This is off the top of my head, so I may be missing some important details, but here goes. The issues, in order of increasing difficulty (in my personal opinion):

1. Audio. They all handle playing audio differently, but since they're pretty similar in concept (load sound, play sound, stop sound), it's easy to abstract this out.

2. Standards. Things like memory card usage, save files, and terminology (one may require "Controller" to be capitalized while the other requires it to be "controller") are different. This is also fairly easy to abstract out, but there are so many tiny differences that it can become very tedious.

3. Art assets. Data files often have to be in very specific formats. Most of this can be done in a pre-processing step (so it doesn't have to be done at runtime), but you still have to make the tool (these are often proprietary formats, not just bitmap vs jpeg), and you have to worry about things like different memory limits on each platform. As in, whoops, all our textures fit into memory on platform A, but not platform B.

4. Graphics. This is the big one. The different consoles often have very, very different APIs for drawing to the screen, and an effect that's easy on one console may be downright impossible on another. They are getting closer, though - it's much easier now than it used to be.

5. Undocumented platform differences. Things that "just work" on one platform (like, say, multithreading), can break on another because the timing is slightly different. These kinds of bugs take forever to track down.

6. Creating for one platform *then* porting, instead of creating for two platforms simultaneously. Games are always under-scheduled, and there are bound to be last-minute hacks to fix last-minute bugs. Those absolutely kill you when you then try to port the game to another platform. For example, "Why the *(%! is there a rendering call in the AI code?!"

As a totally ballpark estimate, I'd say something like 30% of the code is different per platform.

It's getting easier, because the platforms are becoming more similar, and because they're faster - you don't need to write everything in assembly, so you can reuse more code. Also, once you have an engine that works across all platforms, it becomes significantly easier to make new games after that.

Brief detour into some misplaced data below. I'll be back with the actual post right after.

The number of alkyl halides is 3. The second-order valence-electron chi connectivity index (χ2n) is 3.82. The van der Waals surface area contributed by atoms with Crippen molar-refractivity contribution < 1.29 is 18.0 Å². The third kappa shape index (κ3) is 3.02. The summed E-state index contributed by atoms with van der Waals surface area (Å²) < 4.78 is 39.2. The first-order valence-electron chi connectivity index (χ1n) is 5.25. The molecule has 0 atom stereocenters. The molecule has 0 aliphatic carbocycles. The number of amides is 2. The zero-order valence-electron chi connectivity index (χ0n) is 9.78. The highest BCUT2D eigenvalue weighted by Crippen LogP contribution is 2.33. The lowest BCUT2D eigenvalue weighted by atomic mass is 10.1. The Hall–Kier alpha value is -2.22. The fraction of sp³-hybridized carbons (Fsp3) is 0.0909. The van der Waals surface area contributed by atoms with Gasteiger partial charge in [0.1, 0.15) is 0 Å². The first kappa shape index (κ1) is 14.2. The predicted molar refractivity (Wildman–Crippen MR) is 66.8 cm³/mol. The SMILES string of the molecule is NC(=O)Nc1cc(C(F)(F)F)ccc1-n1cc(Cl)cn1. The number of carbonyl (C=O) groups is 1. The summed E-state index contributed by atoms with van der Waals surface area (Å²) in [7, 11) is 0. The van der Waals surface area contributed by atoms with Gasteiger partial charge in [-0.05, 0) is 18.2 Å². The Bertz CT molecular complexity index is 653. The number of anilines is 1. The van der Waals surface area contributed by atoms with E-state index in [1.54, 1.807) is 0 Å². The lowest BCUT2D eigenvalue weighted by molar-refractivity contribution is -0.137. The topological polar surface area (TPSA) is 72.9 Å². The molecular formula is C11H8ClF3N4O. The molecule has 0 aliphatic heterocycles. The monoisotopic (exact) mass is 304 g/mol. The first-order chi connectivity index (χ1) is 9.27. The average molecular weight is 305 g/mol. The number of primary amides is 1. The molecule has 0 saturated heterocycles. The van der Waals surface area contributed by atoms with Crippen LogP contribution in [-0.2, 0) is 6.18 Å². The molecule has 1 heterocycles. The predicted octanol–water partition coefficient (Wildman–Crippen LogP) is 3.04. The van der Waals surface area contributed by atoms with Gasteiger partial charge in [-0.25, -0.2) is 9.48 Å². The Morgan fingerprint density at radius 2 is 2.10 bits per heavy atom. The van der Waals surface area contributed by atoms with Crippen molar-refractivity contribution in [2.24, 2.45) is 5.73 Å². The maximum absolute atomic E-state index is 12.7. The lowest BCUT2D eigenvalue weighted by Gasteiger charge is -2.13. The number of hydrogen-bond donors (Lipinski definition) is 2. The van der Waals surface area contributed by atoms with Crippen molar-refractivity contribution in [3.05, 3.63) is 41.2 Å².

posted by Sibrax at 2:50 PM on August 28, 2007

Sibrax: Games are always under-scheduled
Unless they aren't. :) But poor management is unfortunately all too common in games.

The different consoles often have very, very different APIs for drawing to the screen and an effect that's easy on one console may be downright impossible on another.

There are superficial differences, but really the underlying hardware is pretty similar (since it was all designed to DX9/10/9.5 specifications.) I really have a hard time thinking of an effect which can be done on one of PC/PS3/360 GPU and not the others. If you can think of one, I'd be interested to hear about it.

Agree with most of your points, though.

Trying to boil it down to a single percentage is pretty misleading-- as you said, things like controller code, loading, saving, whatever are WAY different on the different platforms, but stuff like game logic is very similar. I'd say 30% different is a reasonable ballpark for the renderer.
posted by blenderfish at 3:21 PM on August 28, 2007

Yup, that's the bit about it being fairly straightforward if known in advance - everything will be done so it can be mechanically converted. OTOH, if it wasn't known in advance, and you were saym porting a console game to the PC and for example need to the textures at a higher resolution, they might need to be partly (or even fully) created again, depending on how they were originally made.
Textures are straightforward, it could get more complicated with things like character skeletons and their animation keyframes, but I don't know much about that side of things.
posted by -harlequin- at 3:37 PM on August 29, 2007